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Ethicists at University Health Network’s Toronto Rehabilitation Institute have seen multiple recent cases involving hospital discharges. All involved patients who wished to return home despite known safety risks and clinicians who were uncomfortable discharging the patient to a setting they viewed as unsafe.
Some recent cases involved a decisionally capable patient wanting to live at risk. Others involved patients who lacked decision-making capacity and failed to comprehend risks. In still other cases, an appropriate discharge location did not exist for a patient due to lack of caregivers or affordable housing in the community.
“At the heart of all of these potentially unsafe discharge situations is a conflict between differing values and principles,” says Kevin Rodrigues, BA, MTS, PhD(c), a clinical ethicist at the health system. These involve the ethical principles of beneficence, nonmaleficence, patient autonomy, and justice.
Rodrigues says these discharge policies can be of great help in these cases by providing:
• clear delineation of the obligations for clinicians and the institution at the time of discharge;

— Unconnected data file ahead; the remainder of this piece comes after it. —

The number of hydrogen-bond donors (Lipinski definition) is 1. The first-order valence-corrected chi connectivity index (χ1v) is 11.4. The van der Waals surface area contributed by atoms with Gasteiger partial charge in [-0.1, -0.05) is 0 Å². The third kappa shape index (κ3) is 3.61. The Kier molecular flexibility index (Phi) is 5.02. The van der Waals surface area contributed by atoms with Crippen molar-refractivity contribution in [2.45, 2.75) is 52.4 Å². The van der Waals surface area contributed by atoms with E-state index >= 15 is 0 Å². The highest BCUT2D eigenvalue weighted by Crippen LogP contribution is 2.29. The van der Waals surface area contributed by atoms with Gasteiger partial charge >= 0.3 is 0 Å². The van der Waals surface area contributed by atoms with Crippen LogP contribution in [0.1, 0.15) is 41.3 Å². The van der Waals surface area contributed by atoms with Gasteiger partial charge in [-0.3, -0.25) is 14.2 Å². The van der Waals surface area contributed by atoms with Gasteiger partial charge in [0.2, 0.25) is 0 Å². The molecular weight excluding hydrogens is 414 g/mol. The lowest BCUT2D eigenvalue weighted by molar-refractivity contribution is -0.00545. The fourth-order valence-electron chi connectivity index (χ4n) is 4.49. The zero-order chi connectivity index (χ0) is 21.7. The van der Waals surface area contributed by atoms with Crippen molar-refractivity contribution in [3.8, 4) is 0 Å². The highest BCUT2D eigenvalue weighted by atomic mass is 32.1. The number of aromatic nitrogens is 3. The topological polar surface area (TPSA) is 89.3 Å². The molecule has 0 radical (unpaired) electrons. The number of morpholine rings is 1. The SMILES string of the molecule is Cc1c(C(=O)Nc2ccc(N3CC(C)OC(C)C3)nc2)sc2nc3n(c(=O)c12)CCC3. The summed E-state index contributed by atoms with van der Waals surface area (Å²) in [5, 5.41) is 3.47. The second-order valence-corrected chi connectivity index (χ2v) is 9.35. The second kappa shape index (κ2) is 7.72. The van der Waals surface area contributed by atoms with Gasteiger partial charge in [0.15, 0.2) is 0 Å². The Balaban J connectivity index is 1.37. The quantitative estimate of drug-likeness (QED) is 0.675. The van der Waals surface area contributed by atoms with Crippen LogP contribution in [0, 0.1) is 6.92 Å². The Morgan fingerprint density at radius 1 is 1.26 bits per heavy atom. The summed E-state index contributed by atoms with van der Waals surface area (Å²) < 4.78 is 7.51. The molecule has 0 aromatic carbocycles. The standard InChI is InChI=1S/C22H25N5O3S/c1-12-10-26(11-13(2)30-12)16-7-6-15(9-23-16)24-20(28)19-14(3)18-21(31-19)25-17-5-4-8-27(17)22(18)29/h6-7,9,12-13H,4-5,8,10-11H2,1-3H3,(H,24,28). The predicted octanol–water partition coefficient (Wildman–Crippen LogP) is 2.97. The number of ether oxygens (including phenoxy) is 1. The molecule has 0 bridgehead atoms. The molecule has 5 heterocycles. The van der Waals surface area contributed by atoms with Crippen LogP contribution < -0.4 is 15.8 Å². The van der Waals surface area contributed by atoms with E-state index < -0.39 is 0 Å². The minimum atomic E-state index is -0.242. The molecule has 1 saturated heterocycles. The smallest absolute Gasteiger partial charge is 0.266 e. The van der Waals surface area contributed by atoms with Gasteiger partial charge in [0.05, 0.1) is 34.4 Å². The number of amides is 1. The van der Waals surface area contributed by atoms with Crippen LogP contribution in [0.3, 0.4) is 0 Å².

• clarity on the roles of various clinicians involved in the discharge, including physicians, social workers, and pharmacists;
• a conflict resolution process with clear guidance around escalation;
• contact information for various in-hospital and community resources;
• an ethical decision-making framework tailored to discharge planning. “This would be a helpful tool for clinicians as they attempt to balance stewardship of resources and obligations, both ethical and legal, to patients,” says Rodrigues.
Often, clinicians perceive the discharge plan is focused on the question of “What are we obliged to do?” instead of “What should we do?” “If a patient is capable of making a choice to live in unsafe conditions, for instance, to what extent should clinicians advocate for them to consider alternatives?” asks Rodrigues.
System pressures can lead to discharges that are less than optimal. There may be need to open beds for ED patients during volume surges. Funding models compensating patient flow also come into play. Rodrigues says policies should address these questions:
• What are obligations to the system and to the patient, and which take precedence?
• How can discharge practices be made more equitable to avoid perceptions of bias?
• What obligation does the hospital have to ensure that a discharge is safe and sustainable?
“Policies can set appropriate boundaries and the foundations for a more robust and better structured discharge discussion,” says Rodrigues.
Financial Disclosure: Author Melinda Young, Editor Jill Drachenberg, Editor Jesse Saffron, Editorial Group Manager Terrey L. Hatcher, and Nurse Planner Margaret Leonard report no consultant, stockholder, speaker’s bureau, research, or other financial relationships with companies having ties to this field of study.